At 2pm Abu Haikal family members heard machine noises on their land. They went to look and discovered a male settler clearing weeds with a weed-eater (strimmer) on the land behind the military post and olive tree, at the bottom of the garden wall. They called the police and after 15 minutes one of the daughters went to talk with the man and ask him to leave their land. Her aunt joined her. He ignored the request and attacked her with the weed-eater, hitting her on the ankle. He then phoned for help and five settler women came up the stairs including the deranged woman from Gaza. Two soldiers removed the Palestinians from their own land. They were then joined by 4 more soldiers.
At 3pm the settlers moved into the almond orchard (lot 52) and began to cut the grass and weeds in there. At 4pm the soldiers finally removed all the settlers from the land. By this time they had probably done most of what they wanted to do to prepare for the Sabbath celebration the following night.
The Abu Haikals had heard that the settlers were planning to trespass on their land again for a Shabbat celebration. A human rights worker visiting the Abu Haikals called the DCO * to ask what the plans were for this, since last week’s trespass had clearly been co-ordinated with police and soldiers, as well as presumably the DCO. The DCO hung up several times and refused to answer questions. Eventually they said that they knew nothing about this.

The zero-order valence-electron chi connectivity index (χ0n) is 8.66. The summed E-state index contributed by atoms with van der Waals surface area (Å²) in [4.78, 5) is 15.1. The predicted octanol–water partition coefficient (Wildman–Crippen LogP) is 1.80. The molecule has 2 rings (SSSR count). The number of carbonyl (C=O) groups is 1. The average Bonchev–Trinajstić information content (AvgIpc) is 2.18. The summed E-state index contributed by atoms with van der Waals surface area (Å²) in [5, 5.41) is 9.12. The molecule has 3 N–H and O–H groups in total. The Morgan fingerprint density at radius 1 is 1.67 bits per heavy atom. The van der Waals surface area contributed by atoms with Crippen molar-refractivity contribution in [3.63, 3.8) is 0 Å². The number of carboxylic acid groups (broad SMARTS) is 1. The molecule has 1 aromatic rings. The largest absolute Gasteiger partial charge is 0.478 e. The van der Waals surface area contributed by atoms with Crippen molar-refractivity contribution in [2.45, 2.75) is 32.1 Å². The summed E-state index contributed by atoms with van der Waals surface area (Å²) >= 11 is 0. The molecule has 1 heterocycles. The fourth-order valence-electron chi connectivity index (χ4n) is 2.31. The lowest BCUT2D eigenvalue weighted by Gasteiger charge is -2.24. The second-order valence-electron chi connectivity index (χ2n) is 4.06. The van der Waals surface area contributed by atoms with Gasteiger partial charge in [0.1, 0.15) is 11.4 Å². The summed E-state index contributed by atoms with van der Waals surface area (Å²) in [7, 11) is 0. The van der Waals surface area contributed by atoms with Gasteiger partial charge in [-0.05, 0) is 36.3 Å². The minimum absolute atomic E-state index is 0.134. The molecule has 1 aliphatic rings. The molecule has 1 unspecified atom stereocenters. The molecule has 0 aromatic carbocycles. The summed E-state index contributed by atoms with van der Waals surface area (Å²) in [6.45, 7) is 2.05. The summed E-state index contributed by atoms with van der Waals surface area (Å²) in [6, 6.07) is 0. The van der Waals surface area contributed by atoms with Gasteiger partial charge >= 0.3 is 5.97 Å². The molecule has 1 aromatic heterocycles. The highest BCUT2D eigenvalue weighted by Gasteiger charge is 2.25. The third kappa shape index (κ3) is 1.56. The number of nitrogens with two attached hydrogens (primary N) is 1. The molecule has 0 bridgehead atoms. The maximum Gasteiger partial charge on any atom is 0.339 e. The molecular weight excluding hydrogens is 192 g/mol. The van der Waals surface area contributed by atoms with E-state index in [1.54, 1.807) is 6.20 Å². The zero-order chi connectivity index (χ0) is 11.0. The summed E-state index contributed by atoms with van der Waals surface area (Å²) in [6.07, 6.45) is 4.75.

Later another HRW at the house noticed 2 soldiers on the garden path behind the house at 4.40pm. Looking closer he realized that there were also 4 adult settlers and a child standing at the top of the stairs next to the military post on Abu Haikal land. Another HRW began filming from below and pointed out that there were more settlers coming up the stairs from Tel Rumeida settlement. Soldiers made no attempt to stop them.
By 4.55 18 settlers had gathered around the military post and they all moved into the Abu Haikal orchard together. By 5pm there were 36 settlers in the orchard, just below the Abu Haikal house. They all faced away from the house, presumably to avoid being photographed. They began to sing and to pray. Later they were dancing.
At 5.10pm two 2 settlers moved up the orchard towards the hole in the fence near the house. When they got there they discovered a squad of 6 soldiers patrolling on foot with a vehicle near the mosque. They turned back and rejoined the other settlers.
At 5.30 the HRW called the DCO again. Again they tried to hang up and initially were refusing to talk to an international. He asked if they wanted to talk to Mrs Abu Haikal. They declined and said they could not discuss rumours of possible activity. The HRW pointed out firmly that this was no rumour. He was standing looking at 40 settlers right next to the house. The DCO said he would check this out and call back in 2 minutes. He never did call back.
The HRW had noticed that there were no police present this week so he tried to call the police to get them to remove the trespassers. The police were not answering the phone and in the meantime the settlers had all moved off the land together, down the stairs and gone back into Tel Rumeida settlement. A few of them headed off towards Beit Hadassa settlement.
* DCO – District Co-ordination Office, the civilian administration wing of the Israeli military in the West Bank.